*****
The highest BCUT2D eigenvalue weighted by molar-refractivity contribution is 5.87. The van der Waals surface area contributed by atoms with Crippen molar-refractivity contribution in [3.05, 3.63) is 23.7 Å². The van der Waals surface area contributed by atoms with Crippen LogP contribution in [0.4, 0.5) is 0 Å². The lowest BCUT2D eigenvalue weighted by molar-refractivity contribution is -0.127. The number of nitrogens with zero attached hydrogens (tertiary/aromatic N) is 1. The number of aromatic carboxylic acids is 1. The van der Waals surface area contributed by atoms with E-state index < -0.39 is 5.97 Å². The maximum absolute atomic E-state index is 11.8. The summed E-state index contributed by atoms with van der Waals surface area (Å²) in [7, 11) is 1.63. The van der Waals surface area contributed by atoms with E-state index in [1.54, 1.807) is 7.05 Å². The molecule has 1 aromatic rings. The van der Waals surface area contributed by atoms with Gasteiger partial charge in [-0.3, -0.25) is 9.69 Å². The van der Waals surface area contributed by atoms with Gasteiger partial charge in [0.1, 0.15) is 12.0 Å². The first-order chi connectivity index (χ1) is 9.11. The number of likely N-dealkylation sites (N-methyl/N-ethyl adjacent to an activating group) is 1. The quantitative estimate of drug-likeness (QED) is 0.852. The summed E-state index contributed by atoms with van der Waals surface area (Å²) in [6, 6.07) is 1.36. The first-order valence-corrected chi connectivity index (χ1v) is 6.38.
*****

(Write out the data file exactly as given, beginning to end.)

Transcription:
The highest BCUT2D eigenvalue weighted by molar-refractivity contribution is 5.87. The van der Waals surface area contributed by atoms with Crippen molar-refractivity contribution in [3.05, 3.63) is 23.7 Å². The van der Waals surface area contributed by atoms with Crippen LogP contribution in [0.4, 0.5) is 0 Å². The lowest BCUT2D eigenvalue weighted by molar-refractivity contribution is -0.127. The number of nitrogens with zero attached hydrogens (tertiary/aromatic N) is 1. The number of aromatic carboxylic acids is 1. The van der Waals surface area contributed by atoms with E-state index < -0.39 is 5.97 Å². The maximum absolute atomic E-state index is 11.8. The summed E-state index contributed by atoms with van der Waals surface area (Å²) in [7, 11) is 1.63. The van der Waals surface area contributed by atoms with E-state index in [1.54, 1.807) is 7.05 Å². The molecule has 1 aromatic rings. The van der Waals surface area contributed by atoms with Gasteiger partial charge in [-0.3, -0.25) is 9.69 Å². The van der Waals surface area contributed by atoms with Gasteiger partial charge in [0.1, 0.15) is 12.0 Å². The first-order chi connectivity index (χ1) is 9.11. The number of likely N-dealkylation sites (N-methyl/N-ethyl adjacent to an activating group) is 1. The quantitative estimate of drug-likeness (QED) is 0.852. The summed E-state index contributed by atoms with van der Waals surface area (Å²) in [6, 6.07) is 1.36. The first-order valence-corrected chi connectivity index (χ1v) is 6.38.